As a student who was fond of English at school, I would always try to abide by the rule ‘never judge a book by its cover’. However, when I scanned the summary on the back of the DVD case for Ken Loach’s Kes (1969), I was doubtful I would find any enjoyment in watching a story about a young boy’s friendship with a kestrel. Luckily, I was pleasantly surprised.
Set in rural Barnsley in the 1960s, the story is shot against the grim backgrounds and harsh environments of industrial Northern England. Billy Casper (an impressive David Bradley in his first major role) is a ‘beaten down’, deflated teenager who appears to have no interest in education and no real aspirations of his own. Small in stature and low in confidence, Billy seems to think all the future holds for him after finishing school is joining his bullying older brother Judd (Freddie Fletcher) down the mining pit. Between his broken home and his intimidating school environment, life is tough for Billy . That is until he finds and rears a baby kestrel (naming it Kes), who he begins to train. A touching and beautiful storyline emerges until it reaches its abrupt and heartbreaking climax.
Aside from Billy there is only one truly likeable character in the film; an open-minded teacher who sees the boy’s potential despite his rather pathetic and absent demeanour. The environment that surrounds Billy is not only neglectful but at certain points borderlines on abusive. Yet the remarkable thing about this seemingly bleak and depressing film is its ingeniously implanted comedy. A particularly memorable sequence depicts a P.E. lesson where teacher Mr. Sugden (Brian Glover) leads the boys in a game of football. His over-inflated ego leads him to act like he is playing in a cup final for Manchester United, and despite being there to set an example, he cheats his way to victory. However, in a consequent scene Loach once again resets the serious tone with the inclusion of a scene suggesting Sugden has paedophilic tendencies, which serves to remind us of the realities of comprehensive schools in the 1960s.
In terms of mise-en-scene, Loach resists overloading shots with heavy-handed symbolism and blatant metaphorical references. Loach also avoids the hand-held camera aesthetic applied to other ‘realist’ films, yet you can still appreciate the careful camera work. The director’s attention to detail is obvious in his framing techniques – a simple close-up of Billy’s mournful-looking face can speak volumes, as can a medium shot of his weedy stature when compared with the much larger boys at his school. The musical score is similarly moving, as the melodic sounds of a single flute evoke the soaring of the kestrel through the air, whilst the simplicity of the instruments remains faithful to the film’s modest settings.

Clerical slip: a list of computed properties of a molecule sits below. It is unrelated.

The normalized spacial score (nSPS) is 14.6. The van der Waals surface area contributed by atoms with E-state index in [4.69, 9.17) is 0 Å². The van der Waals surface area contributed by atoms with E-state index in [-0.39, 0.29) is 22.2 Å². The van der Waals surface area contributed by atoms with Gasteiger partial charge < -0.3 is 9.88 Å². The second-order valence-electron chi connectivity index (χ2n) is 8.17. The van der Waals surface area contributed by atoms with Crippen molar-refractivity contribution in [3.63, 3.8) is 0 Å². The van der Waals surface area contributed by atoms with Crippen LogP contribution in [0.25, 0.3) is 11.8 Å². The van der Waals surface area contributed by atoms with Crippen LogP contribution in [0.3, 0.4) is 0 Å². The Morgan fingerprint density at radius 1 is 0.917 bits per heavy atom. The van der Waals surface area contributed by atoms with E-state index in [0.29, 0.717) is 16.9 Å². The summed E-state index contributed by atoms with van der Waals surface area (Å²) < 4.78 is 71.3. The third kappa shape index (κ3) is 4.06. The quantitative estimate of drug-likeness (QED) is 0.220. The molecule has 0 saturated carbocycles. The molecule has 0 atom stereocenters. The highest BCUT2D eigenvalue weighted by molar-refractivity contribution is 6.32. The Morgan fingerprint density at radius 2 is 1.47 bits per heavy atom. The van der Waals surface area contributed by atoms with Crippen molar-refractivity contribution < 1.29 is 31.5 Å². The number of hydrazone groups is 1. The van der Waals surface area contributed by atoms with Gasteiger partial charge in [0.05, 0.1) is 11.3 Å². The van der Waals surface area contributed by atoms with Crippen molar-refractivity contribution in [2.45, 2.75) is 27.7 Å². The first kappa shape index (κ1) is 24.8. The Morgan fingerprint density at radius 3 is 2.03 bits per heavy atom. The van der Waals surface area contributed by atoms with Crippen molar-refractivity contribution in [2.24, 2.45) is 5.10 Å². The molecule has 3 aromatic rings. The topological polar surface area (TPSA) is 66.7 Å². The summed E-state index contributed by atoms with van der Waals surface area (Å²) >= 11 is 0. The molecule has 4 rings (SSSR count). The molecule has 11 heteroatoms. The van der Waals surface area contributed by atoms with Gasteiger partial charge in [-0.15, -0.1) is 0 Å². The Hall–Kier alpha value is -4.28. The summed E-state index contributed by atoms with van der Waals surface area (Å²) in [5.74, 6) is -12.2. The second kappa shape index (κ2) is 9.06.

Having grown up during a time where our cinemas are almost completely dominated by the typically dramatic and sentimental Hollywood movie, Loach’s understated style is refreshing. Whilst the film’s sad ending would leave plenty of opportunity for lesser directors to milk its melodrama and tragedy, Loach’s devotion to gritty realism and relatable content sets Kes apart. His down-to-earth, realistic approach really puts the point across that this was the grim reality of rural life in the sixties, making it all the more effective.
I was interested to learn that several American production companies which called in to help fund the project were unenthusiastic about several aspects, particularly the ending. Pressure was put on Loach to conclude Kes in a more uplifting manner. There was also talk of subtitling the film (fearing audiences would be unable to understand the strong Yorkshire accents). Mercifully, Loach stuck to his filming principles and delivers a realistic slice of rural British life which delivers a much more poignant message than any manufactured, Hollywood genre piece could ever hope to offer. I urge anyone who is dubious of unglamorous and original cinematic style, to give it a chance.